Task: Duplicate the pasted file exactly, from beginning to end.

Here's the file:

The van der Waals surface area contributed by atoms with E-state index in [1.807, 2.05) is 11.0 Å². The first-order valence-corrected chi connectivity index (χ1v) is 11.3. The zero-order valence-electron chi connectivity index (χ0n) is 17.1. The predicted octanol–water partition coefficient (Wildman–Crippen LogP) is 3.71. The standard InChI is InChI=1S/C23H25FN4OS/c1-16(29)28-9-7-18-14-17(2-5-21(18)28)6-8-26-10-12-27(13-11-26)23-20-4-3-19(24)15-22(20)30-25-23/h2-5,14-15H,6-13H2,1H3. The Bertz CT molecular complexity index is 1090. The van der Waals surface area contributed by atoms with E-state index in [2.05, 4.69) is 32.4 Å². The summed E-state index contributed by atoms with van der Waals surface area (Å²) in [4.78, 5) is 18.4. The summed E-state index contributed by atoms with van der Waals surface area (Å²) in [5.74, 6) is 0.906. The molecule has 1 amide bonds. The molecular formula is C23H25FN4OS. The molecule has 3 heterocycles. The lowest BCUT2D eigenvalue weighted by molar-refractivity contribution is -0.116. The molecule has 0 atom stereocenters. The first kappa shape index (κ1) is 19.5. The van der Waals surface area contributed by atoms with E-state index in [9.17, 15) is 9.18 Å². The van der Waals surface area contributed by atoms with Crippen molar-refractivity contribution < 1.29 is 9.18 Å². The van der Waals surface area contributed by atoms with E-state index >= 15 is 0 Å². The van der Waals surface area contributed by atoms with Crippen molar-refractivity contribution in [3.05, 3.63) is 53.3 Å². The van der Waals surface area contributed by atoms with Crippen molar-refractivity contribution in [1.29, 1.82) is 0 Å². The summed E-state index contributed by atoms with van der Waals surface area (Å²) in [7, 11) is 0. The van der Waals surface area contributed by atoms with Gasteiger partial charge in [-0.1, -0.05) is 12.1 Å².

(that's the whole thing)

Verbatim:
The van der Waals surface area contributed by atoms with E-state index in [1.807, 2.05) is 11.0 Å². The first-order valence-corrected chi connectivity index (χ1v) is 11.3. The zero-order valence-electron chi connectivity index (χ0n) is 17.1. The predicted octanol–water partition coefficient (Wildman–Crippen LogP) is 3.71. The standard InChI is InChI=1S/C23H25FN4OS/c1-16(29)28-9-7-18-14-17(2-5-21(18)28)6-8-26-10-12-27(13-11-26)23-20-4-3-19(24)15-22(20)30-25-23/h2-5,14-15H,6-13H2,1H3. The Bertz CT molecular complexity index is 1090. The van der Waals surface area contributed by atoms with E-state index in [2.05, 4.69) is 32.4 Å². The summed E-state index contributed by atoms with van der Waals surface area (Å²) in [4.78, 5) is 18.4. The summed E-state index contributed by atoms with van der Waals surface area (Å²) in [5.74, 6) is 0.906. The molecule has 1 amide bonds. The molecular formula is C23H25FN4OS. The molecule has 3 heterocycles. The lowest BCUT2D eigenvalue weighted by molar-refractivity contribution is -0.116. The molecule has 0 atom stereocenters. The first kappa shape index (κ1) is 19.5. The van der Waals surface area contributed by atoms with E-state index in [9.17, 15) is 9.18 Å². The van der Waals surface area contributed by atoms with Crippen molar-refractivity contribution < 1.29 is 9.18 Å². The van der Waals surface area contributed by atoms with E-state index >= 15 is 0 Å². The van der Waals surface area contributed by atoms with Crippen molar-refractivity contribution in [3.05, 3.63) is 53.3 Å². The van der Waals surface area contributed by atoms with Crippen molar-refractivity contribution in [1.29, 1.82) is 0 Å². The summed E-state index contributed by atoms with van der Waals surface area (Å²) in [7, 11) is 0. The van der Waals surface area contributed by atoms with Gasteiger partial charge in [-0.1, -0.05) is 12.1 Å².